Where Doctorow loves (Kafka, Melville, Marx), he writes movingly, even nakedly. Where his mind is tickled, he is a fierce intellect, more than able to communicate the convergence of time, inspiration, culture, failure--and genius.
3 of 3 people found the following review helpful
First-rate!! April 25 2007
By Librum - Published on
Format: Hardcover
I can only echo the other positive reviews on this page. The essays in CSE are superb: acutely insightful and beautifully written. Like another reviewer, before I encountered CSE I, too, had known of Doctorow but never read him. I am very pleased to have begun exploring this author's oeuvre with his own reflections on literature and the literary craft. Though I also have yet to read several of the works that Doctorow discusses in CSE, I nonetheless very much enjoyed learning about them and have added them all to my burgeoning list of future reads. Anyone who loves literature will take great pleasure in reading CSE.
1 of 1 people found the following review helpful
Curiously, may be the best Doctorow that I have read Dec 1 2010
By R. M. Peterson - Published on
Format: Paperback
The title is awkward. This book is a collection of sixteen pieces by E.L. Doctorow, most of which are in the nature of literary criticism - introductions and afterwords, reviews, lectures, etc. Doctorow has tried to give them a common theme by positing them as "a modest celebration of the creative act". The effort is a little strained and "creationists" sounds too much like a politicized school of religious belief. But that is about the only ground for faulting the book. It is a wonderful assemblage - eminently readable and insightful. Indeed, it is as good as non-academic literary criticism gets.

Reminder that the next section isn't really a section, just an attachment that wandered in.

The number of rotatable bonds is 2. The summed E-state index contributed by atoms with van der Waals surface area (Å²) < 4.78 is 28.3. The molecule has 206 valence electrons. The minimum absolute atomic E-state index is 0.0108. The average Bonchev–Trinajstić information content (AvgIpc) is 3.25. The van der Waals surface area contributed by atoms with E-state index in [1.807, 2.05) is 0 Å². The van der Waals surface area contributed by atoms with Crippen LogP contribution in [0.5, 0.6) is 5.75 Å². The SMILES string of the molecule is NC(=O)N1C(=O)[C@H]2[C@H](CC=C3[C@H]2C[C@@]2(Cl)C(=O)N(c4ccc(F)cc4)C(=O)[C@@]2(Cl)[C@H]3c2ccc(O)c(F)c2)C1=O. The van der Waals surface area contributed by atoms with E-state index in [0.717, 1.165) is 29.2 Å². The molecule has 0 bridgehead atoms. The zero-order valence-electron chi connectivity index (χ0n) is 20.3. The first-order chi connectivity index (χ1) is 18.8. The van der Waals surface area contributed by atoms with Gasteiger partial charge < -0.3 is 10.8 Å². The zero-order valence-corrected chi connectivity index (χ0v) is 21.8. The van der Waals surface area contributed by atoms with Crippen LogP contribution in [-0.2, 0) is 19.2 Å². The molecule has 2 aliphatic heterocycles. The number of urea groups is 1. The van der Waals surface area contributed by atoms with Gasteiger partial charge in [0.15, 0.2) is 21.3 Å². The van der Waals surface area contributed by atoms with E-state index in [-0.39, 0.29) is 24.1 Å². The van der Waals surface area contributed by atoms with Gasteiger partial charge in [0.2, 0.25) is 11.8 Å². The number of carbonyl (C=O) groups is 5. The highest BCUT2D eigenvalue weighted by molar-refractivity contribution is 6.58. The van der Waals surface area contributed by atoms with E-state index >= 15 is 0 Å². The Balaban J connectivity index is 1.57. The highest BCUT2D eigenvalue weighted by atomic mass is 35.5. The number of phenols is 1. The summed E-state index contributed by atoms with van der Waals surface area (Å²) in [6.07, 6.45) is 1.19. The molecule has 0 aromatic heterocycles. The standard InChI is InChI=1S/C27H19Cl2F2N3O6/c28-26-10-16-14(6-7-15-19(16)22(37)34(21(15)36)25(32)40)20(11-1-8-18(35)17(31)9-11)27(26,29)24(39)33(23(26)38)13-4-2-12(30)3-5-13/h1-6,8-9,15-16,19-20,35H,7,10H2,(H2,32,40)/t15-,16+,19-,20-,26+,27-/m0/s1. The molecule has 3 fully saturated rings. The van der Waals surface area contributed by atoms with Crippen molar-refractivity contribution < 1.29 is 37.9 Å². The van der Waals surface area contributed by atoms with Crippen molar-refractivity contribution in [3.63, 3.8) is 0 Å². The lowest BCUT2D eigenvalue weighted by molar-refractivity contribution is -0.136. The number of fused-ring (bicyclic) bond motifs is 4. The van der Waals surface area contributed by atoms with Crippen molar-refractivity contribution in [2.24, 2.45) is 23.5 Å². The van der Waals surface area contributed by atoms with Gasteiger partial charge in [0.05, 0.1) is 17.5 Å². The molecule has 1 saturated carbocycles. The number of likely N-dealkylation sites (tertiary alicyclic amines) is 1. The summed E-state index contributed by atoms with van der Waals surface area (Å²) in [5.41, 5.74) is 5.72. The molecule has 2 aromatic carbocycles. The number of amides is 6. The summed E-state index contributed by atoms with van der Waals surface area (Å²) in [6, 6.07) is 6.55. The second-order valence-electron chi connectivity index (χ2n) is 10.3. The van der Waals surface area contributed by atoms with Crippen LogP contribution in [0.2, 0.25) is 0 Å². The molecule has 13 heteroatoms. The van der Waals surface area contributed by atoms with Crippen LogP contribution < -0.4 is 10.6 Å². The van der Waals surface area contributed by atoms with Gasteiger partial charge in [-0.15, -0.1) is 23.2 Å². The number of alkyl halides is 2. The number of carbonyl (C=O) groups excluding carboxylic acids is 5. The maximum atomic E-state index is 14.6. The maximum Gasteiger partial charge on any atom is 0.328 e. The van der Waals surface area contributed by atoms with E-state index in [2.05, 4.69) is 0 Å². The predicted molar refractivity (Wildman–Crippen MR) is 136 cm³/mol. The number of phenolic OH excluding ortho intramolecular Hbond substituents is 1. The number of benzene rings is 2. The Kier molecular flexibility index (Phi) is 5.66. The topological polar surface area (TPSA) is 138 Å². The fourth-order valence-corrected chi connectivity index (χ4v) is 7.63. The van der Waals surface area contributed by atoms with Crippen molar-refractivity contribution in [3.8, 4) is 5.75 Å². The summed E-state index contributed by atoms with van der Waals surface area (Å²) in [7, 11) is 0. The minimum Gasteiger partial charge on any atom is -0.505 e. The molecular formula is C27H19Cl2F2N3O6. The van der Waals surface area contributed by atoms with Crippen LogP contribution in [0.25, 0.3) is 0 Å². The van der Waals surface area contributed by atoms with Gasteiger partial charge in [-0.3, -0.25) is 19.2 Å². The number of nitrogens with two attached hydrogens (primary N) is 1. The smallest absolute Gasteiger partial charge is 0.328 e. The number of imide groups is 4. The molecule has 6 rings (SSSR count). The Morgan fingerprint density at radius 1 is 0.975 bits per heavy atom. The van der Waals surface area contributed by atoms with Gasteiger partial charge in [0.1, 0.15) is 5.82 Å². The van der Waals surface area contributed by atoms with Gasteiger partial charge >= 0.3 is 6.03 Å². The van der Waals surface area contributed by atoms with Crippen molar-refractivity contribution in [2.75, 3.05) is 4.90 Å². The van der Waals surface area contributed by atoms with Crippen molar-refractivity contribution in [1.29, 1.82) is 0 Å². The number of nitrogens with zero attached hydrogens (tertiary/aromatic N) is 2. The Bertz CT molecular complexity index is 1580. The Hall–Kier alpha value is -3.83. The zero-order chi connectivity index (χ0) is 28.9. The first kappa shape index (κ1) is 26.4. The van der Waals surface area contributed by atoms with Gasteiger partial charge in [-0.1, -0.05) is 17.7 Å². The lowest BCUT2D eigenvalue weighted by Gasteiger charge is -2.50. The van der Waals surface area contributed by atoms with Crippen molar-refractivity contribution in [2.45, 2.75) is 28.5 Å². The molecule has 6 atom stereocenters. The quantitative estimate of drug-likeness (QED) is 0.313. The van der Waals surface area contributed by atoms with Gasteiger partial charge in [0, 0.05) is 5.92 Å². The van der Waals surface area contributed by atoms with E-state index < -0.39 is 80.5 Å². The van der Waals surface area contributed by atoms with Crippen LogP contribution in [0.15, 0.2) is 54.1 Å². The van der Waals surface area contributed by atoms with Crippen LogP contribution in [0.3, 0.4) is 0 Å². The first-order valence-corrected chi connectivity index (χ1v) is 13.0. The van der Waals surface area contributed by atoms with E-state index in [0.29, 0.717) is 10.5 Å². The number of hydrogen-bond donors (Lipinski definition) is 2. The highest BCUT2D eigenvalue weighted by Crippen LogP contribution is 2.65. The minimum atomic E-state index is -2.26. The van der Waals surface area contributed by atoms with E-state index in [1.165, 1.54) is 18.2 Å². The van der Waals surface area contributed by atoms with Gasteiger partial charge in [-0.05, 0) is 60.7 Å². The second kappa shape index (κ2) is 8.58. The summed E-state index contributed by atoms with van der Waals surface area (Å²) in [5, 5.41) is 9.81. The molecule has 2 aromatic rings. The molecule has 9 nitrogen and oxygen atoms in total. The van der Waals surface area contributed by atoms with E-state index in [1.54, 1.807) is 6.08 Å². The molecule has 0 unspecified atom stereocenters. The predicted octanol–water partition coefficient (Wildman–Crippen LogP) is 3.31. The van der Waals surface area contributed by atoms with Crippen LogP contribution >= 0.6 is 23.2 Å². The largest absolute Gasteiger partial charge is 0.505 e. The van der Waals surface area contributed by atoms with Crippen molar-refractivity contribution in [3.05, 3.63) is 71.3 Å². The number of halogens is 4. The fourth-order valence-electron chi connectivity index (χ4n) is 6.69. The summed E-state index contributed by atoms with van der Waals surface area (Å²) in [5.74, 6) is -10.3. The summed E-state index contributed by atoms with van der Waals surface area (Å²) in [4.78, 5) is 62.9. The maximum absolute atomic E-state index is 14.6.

The four-page introduction is a superb tribute to stories, from a masterful storyteller:

"Underlying everything--the evocative flashes, the dogged working of language--is the writer's belief in the story as a system of knowledge. This belief is akin to the scientist's faith in the scientific method as a way to truth.
"Stories, whether written as novels or scripted as plays, are revelatory structures of facts. They connect the visible with the invisible, the present with the past. They propose life as something of moral consequence. They distribute the suffering so that it can be borne."

The subjects of the essays themselves are surprisingly diverse - from Genesis to the atomic bomb, Harriet Beecher Stowe to Harpo Marx. Doctorow shows himself to have a mind of uncommon breadth as well as unusual depth. Particularly fine are the pieces on Edgar Allen Poe, Herman Melville and "Moby-Dick", Sam Clemens and Tom Sawyer and Huck Finn, and F. Scott Fitzgerald. But Doctorow also is well worth reading on non-American authors such as Franz Kafka and W.G. Sebald.

For example, here is a sentence from his piece on Kafka's "Amerika": "At times Kafka would seem to define the spiritual quest as the struggle to meet one's obligations without too much loss of self-respect." That's about as precise and elegant an encapsulation of Kafka as I have come across in volumes of commentary. And here is Doctorow on Sebald (specifically, "The Emigrants"): "From the modulations of his sentences and the paradoxes built into them, we infer a culture of rarefied sensibility that seems to be the florescence of a dying civilization. * * * W.G. Sebald is an elegist."

Curiously, CREATIONISTS may be the best book by Doctorow that I have read, with the possible exception of "Ragtime" - which I am now spurred to go back and re-read.
Five Stars July 8 2014
By J R - Published on
Format: Kindle Edition
Thought provoking insight into genius